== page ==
So an effective drug provides clinical benefit, which is best measured by an improvement in survival, but also if it can stop or reverse a disease process when no other therapy can.  An effective drug might also provide relief from symptoms, without impairing survival, or quality of life.

The search for effective drugs starts with agents that seem active in pre-clinical experiments.  

Active drugs interfere with a disease processes. The mechanisms of action (how they work) are many.  It may be useful to think about drugs that are very familiar to us. 


Aspirin, for example, can help to reduce the sensation of pain by inhibiting inflammatory enzymes in our body.  


Other painkillers put locks on neural receptors to reduce the sensation of pain.  


Antibiotics, such as the well-known penicillins,  work by killing bacteria. 
They do this by interfering with the formation of the cell walls or cell 
contents of the bacteria. Other antibiotics work by stopping bacteria from


Chemotherapy agents damage rapidly dividing cells, causing the cells 
to self-destruct ... not unlike skin cells do when exposed to too much sun. 

Before aspirin there was willow bark. Opium and cocaine relieved pain. Early scientists extracted and purified the active ingredients from such early natural compounds. Clever organic chemists delighted in fragmenting these molecules in order to find their structures. 

Aspirin and penicillin have been around for a long time, but the drugs that stop and kill cancer cells are among the newest drugs being discovered and fine-tuned. 


How do scientists develop them?


How do we know what happens when a drug is received in the body,
introduced by mouth, IV drip, or by patch?   

Drug Discovery or Design

Briefly, the investigation is done in phases: preclinical, clinical (human testing), and regulatory assessment. 

The first task in in the preclinical phase is to find by screening or design a promising compound and then to determine how much of the drug is needed to do the job. The necessary concentration is determined in preclinical experiments involving cell cultures as in the well-known Petrie dish, or with animals.  

(NOTE: This phase is essential to credible drug research. Sometimes herbal products are inappropriately hyped as cancer treatments based on cell culture experiments, without accounting for the concentration needed in the blood to achieve the cell-culture effect, or if that concentration would be toxic.)

Increasingly for cancer and other diseases new compounds are designed to bind to parts of cell that are driving cell survival or proliferation. These abnormal working parts of the cell are called disease pathways

See also Agents that target disease pathways

In the body the drug interacts with, binds to, or disrupts, some process underlying the disease. Targets of the compound can be cell membranes; enzymes, structures or carriers - all proteins - or any one of the cellular chemicals or processes that have been hijacked to keep the disease going.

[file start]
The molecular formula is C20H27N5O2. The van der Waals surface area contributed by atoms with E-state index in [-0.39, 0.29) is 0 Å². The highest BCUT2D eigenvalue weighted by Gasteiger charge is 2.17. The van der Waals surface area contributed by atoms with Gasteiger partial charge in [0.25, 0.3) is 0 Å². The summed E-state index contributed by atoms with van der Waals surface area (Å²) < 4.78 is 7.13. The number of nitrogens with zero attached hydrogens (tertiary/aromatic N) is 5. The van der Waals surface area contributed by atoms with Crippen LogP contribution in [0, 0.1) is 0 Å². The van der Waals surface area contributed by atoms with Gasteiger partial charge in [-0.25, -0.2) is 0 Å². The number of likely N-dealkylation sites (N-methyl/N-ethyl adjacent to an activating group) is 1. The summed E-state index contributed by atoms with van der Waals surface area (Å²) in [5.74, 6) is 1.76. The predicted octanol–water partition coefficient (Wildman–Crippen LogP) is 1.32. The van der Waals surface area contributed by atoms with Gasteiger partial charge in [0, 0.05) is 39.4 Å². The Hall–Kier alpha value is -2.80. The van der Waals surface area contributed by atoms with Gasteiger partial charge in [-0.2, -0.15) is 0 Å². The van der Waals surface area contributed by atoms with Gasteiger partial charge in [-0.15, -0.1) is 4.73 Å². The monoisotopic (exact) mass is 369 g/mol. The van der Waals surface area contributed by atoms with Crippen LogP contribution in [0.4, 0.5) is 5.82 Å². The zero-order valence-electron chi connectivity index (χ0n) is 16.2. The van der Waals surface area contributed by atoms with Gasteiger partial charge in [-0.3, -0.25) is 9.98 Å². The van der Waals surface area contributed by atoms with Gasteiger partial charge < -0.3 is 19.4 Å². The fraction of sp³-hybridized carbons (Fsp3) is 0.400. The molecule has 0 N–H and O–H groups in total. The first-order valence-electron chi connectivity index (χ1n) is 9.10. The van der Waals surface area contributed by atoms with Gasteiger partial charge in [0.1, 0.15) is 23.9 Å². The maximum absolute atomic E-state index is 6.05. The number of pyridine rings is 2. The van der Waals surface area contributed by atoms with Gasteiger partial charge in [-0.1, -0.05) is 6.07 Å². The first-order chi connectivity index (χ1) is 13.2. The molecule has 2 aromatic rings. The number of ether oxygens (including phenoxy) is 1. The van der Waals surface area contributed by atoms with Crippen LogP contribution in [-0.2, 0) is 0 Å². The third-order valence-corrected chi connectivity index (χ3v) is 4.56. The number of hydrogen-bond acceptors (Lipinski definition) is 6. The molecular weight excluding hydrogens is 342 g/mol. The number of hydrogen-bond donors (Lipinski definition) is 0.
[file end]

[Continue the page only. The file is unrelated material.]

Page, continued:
The fit between a drug and a body molecule or diseased cell structure is known as affinity

One important goal of therapy related to affinity is specificity ... that the compound binds as exclusively as possible to the target of treatment and minimally impairs normal processes. 

The interaction between drug and disease is known as mechanism of action - how the drug works. 

However, even well-targeted drugs, such as the cancer drug Gleevec, can have off-target effects:  significant side effects, emphasizing the need for caution in the testing of new drugs in human subjects, particularly classes of drugs that work by new mechanisms of action or even when approved agents are combined for the first time.  

A relatively new drug target is found on the surface of cancer cells. These are molecular binding sites. One binding site, known as CD20, is targeted by the drug Rituxan.  Here a mouse/man-made antibody binds to the CD20 receptor which can cause the cell to self destruct, or leads to killing of the tumor cell by immune cells. 

Mab-apoptosis.jpg (24354 bytes)   mab-nk.jpg (38897 bytes)  
          Click antibody engaging b-cell tumor images to enlarge

The field of identifying new potential drug targets is accelerating.  Drug targets may be within the cell, such proteins or genes that prevent cell death, on the cell surface as described above, or the target may be other "normal" cells that contribute to the survival and expansion of the malignant cells in the tumor microenvironment.

Many chemotherapy drugs exploit the overt behavior of cancerous cells - rapid cell division.  The dividing cell more readily takes up the drug, which leads to damage of its DNA (the vital information that determine cell behavior and functions) which is more vulnerable during cell division.  ...

Source: http://www.nih.gov/sigs/aig/